Leaf & Learn - Phalaenopsis Orchid Plants
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Leaf & Learn - Orchid Care Guide
Orchid & Gardening Ideas
orchid plant care
    Gardening Tips


    Orchid Care
       Cattleya
       Cymbidium
       Dendrobium
       Miltonia
       Odontoglossum
       Oncidium
       Paphiopedilum
       Phalaenopsis
       Vanda
       Vuylstekeara
       Zygopetalum

    Gardening Tips
       Feng Shui with Houseplants
       Flowering Houseplants
       Picking a Good Container
       Growing Herbs in Containers
       Herbs and Flowers
       Building a Window Box Garden
       Gardens for Small Spaces
       Training Climbing Plants
       Window Boxes
       Planting Tomatoes
       Planting Potatoes
       How to save seeds
       Attracting Butterflies

    Orchid Growing Tips
       Repotting & Dividing
       Top Orchid Questions
       Orchid Supplies
       How to Pick Orchids
       Reblooming Orchids

    Orchid Facts
       Orchid History
       Interesting Facts
       Orchid Glossary
       Pronunciation Guide

    Orchid Books
       Orchid Books

 

Orchid Care: Frequently Asked Questions

How often should I water?

The simple answer: Once every four to seven days depending on season and dryness of the home. Allow the plants to approach dryness, gauged by pot weight or by the pencil trick (the point of a sharpened lead pencil, when inserted into the medium, will darken with moisture if the plant has enough water), and apply sufficient water so that it drains freely through the container. Never allow any potted plant to sit in its own water. Flowering plants may require more-frequent watering to make up for the greater burden of the flowers.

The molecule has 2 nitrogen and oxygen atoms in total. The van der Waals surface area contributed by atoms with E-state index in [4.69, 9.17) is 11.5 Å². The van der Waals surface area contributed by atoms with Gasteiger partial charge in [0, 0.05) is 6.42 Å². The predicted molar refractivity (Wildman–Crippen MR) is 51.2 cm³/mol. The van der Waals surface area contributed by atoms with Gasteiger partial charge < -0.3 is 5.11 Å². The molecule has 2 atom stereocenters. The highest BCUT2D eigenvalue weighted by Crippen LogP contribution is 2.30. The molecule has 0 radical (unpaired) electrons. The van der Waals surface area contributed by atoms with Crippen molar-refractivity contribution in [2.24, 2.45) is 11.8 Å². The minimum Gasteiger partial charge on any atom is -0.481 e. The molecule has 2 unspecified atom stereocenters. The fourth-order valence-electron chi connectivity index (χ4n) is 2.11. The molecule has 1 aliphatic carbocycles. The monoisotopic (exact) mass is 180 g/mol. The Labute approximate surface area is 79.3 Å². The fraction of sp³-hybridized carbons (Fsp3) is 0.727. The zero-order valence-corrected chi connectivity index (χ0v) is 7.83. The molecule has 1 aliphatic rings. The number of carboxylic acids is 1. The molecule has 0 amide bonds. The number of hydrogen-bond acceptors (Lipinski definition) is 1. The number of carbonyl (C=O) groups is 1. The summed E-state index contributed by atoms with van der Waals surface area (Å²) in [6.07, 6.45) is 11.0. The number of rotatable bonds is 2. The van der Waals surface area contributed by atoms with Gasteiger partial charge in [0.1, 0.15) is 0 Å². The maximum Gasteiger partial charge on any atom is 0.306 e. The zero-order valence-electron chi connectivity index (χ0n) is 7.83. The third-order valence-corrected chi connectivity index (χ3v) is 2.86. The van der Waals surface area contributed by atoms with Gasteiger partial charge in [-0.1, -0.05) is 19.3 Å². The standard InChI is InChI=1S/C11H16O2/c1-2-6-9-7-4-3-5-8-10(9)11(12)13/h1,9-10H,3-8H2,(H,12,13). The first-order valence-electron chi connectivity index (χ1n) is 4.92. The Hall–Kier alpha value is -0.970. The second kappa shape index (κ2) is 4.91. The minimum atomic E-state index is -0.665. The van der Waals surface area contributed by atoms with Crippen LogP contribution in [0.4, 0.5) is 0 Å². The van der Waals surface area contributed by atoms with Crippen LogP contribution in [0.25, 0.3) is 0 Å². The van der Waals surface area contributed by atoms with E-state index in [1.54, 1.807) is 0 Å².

Plants will require less water when not in active growth (generally winter months), and more while growing (generally spring and summer months). Increased frequency of watering will not make up for a poor root system. If roots are not plump and alive, repotting may be called for, or the plant may have been recently repotted by the vendor, in which case it will require raised humidity to compensate for the lack of supporting root uptake.

Last, plants with thinner, softer foliage will generally require more water than those with harder, more succulent leaves. Plants with pseudobulbs (such as dendrobiums and cattleyas) generally need to dry out more between watering than do those without (such as phalaenopsis).

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